Is it ever ok to snoop on your partner’s device?
More than a third of Britons have admitted to snooping on their partner’s devices and social media accounts to find out whether they are guilty of cheating, a study has revealed.
Four in 10 people confessed to spying on their other halve’s phone at least once a week, while one in five men said they waited until their partner was asleep to use their fingerprint to unlock their phone.
The findings come as family lawyers Hodge Jones & Allen report an increase in people citing information uncovered on devices being used as examples of unreasonable behaviour and adultery for divorce.
“Technology means that there are far more ways to snoop now than there were before,” said Dr Martin Graff, a reader of psychology at the University of South Wales and expert in cyber psychology.
“Social media has also created a world where people might be encouraged to search out information on their romantic partners having maybe seen them in some ambiguous situation – tagged in a post, for example – with someone else, motivating them to search for more information.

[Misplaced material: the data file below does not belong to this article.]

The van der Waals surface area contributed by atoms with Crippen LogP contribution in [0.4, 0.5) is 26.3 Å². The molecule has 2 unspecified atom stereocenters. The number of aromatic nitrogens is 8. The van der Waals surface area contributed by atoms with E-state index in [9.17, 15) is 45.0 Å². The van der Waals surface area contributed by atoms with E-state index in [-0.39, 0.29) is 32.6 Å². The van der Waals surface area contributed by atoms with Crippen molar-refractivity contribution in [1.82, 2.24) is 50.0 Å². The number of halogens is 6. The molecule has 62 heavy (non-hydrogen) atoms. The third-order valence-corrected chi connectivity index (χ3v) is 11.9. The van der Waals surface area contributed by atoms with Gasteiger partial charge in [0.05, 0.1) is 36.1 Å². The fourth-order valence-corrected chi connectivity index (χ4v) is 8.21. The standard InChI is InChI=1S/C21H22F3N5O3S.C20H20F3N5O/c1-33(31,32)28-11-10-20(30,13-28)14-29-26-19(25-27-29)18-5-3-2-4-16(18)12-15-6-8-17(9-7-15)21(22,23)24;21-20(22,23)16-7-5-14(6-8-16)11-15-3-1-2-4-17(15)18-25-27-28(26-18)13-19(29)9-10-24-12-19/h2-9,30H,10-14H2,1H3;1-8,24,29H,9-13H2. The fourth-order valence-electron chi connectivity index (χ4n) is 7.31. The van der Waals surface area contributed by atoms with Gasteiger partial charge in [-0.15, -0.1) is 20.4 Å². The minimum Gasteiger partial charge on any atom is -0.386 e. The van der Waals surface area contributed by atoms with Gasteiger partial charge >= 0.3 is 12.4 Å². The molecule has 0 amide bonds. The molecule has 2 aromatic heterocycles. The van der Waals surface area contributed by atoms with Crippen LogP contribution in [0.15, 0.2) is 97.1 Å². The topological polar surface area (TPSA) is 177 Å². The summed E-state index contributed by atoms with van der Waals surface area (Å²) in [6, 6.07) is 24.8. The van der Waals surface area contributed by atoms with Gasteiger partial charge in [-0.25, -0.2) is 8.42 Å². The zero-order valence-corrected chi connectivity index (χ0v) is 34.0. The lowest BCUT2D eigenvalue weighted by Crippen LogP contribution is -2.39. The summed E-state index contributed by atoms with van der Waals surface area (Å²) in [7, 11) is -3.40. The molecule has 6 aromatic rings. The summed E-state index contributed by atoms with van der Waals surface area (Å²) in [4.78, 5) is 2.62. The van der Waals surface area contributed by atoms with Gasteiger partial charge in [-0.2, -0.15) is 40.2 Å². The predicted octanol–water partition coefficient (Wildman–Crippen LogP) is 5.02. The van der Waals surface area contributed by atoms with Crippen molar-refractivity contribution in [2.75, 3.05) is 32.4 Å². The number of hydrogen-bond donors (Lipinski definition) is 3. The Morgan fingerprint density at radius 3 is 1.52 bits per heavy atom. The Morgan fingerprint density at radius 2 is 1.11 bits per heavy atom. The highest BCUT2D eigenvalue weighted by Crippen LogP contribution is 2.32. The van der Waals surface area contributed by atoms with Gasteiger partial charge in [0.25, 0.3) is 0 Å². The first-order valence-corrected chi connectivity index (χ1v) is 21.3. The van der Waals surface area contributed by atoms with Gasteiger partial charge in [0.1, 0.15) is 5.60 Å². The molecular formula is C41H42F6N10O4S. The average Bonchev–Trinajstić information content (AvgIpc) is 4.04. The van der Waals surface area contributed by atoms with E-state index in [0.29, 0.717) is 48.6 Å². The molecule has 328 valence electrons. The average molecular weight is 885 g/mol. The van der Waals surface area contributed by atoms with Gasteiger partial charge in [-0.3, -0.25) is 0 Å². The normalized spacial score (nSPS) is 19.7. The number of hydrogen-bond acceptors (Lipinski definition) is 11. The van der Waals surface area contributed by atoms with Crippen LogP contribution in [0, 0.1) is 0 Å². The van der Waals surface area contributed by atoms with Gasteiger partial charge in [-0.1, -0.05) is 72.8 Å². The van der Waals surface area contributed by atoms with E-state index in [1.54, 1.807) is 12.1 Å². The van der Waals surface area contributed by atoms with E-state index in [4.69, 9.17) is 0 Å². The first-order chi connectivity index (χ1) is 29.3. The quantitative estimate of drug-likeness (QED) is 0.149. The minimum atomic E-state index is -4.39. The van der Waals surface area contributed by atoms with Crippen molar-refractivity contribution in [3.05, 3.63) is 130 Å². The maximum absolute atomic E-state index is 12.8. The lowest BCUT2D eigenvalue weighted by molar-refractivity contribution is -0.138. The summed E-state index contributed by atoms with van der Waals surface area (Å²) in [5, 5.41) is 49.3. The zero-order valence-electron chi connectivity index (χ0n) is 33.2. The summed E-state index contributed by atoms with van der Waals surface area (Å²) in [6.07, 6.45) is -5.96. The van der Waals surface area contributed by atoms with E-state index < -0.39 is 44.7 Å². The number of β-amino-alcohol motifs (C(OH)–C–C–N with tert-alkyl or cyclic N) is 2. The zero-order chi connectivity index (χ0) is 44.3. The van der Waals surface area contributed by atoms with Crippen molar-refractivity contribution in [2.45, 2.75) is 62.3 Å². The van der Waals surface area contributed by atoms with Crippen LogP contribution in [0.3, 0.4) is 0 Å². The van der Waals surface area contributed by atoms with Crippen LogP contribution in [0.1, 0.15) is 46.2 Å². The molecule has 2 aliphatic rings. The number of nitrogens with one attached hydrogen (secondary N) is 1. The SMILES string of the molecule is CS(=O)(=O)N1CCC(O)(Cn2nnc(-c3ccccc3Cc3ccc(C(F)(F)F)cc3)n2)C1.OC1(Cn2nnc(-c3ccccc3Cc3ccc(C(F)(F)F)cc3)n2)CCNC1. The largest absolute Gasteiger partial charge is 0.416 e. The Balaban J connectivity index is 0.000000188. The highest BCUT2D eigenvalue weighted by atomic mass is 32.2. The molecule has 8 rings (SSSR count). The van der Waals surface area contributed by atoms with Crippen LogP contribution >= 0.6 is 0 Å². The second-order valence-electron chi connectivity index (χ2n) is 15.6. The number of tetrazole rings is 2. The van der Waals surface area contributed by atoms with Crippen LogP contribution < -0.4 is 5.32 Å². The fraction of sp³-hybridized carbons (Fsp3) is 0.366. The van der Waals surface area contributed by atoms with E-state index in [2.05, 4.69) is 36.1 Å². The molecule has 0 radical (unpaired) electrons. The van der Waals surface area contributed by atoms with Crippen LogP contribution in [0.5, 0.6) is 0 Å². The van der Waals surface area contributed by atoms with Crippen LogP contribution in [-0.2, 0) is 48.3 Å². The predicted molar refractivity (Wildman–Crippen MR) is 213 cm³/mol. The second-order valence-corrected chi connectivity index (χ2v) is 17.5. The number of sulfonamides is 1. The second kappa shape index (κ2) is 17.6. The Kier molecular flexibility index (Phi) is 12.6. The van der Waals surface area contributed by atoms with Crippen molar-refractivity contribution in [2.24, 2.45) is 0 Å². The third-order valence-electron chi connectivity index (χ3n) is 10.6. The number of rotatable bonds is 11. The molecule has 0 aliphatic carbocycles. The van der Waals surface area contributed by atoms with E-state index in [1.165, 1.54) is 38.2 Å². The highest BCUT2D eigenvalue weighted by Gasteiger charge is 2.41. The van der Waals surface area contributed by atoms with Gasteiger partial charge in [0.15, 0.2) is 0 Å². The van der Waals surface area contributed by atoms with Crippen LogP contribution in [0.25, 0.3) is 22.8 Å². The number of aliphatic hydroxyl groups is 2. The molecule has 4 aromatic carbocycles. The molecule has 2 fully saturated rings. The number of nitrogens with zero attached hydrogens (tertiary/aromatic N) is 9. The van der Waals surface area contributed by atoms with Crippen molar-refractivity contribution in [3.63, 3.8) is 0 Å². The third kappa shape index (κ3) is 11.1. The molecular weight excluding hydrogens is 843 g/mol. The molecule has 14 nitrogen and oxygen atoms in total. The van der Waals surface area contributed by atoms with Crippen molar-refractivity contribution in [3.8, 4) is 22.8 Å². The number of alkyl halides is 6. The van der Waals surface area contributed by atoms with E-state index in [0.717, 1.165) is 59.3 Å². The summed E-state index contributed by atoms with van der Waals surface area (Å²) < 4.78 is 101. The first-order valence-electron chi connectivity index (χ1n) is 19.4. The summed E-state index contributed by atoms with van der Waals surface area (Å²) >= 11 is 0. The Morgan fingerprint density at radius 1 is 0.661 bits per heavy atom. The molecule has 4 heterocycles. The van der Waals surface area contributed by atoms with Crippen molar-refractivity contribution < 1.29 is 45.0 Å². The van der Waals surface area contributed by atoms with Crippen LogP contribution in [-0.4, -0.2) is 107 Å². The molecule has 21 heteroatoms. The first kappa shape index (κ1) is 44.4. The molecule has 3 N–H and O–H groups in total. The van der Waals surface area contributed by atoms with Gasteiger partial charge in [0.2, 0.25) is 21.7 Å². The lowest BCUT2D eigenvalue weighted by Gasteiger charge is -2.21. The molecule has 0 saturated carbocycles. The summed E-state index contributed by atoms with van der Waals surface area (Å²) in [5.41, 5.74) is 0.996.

“Furthermore, it is also quite possible that people see relationships today in a more casual way, possibly because of the hook-up culture created by mobile dating apps.”
The research, based on a survey of 2,000 Britons, found that more than half of those who snooped on their partner discovered something that led them to believe they had cheated, with 45% of them deciding to end the relationship as a result.
However, participants failed to agree on how to define cheating, with almost six in 10 indicating that sexting should be considered as such.
One in nine said that they believe kisses at the end of a text message constituted betrayal, while 6% said that simply liking somebody else’s post on social media was an indication that their partner was being unfaithful.
“In a world where our lives are increasingly lived online, checking a partner’s phone, email or social media without their permission is surprisingly common,” said Denise Knowles, a counsellor at relationship support charity, Relate.
“It’s understandably tempting, but this doesn’t make it okay.
“Take a breath – imagine you uncover something concerning and ask, ‘is this really how I want to find out?’.
“Think about what’s best for the relationship in the longer-term: once your partner knows you’ve been snooping it will only erode trust further.”
What do you think? Is it ever okay to snoop on your partner’s device, or should our phones be completely separate? Have you ever snooped through the device of a loved one?
What are your views?
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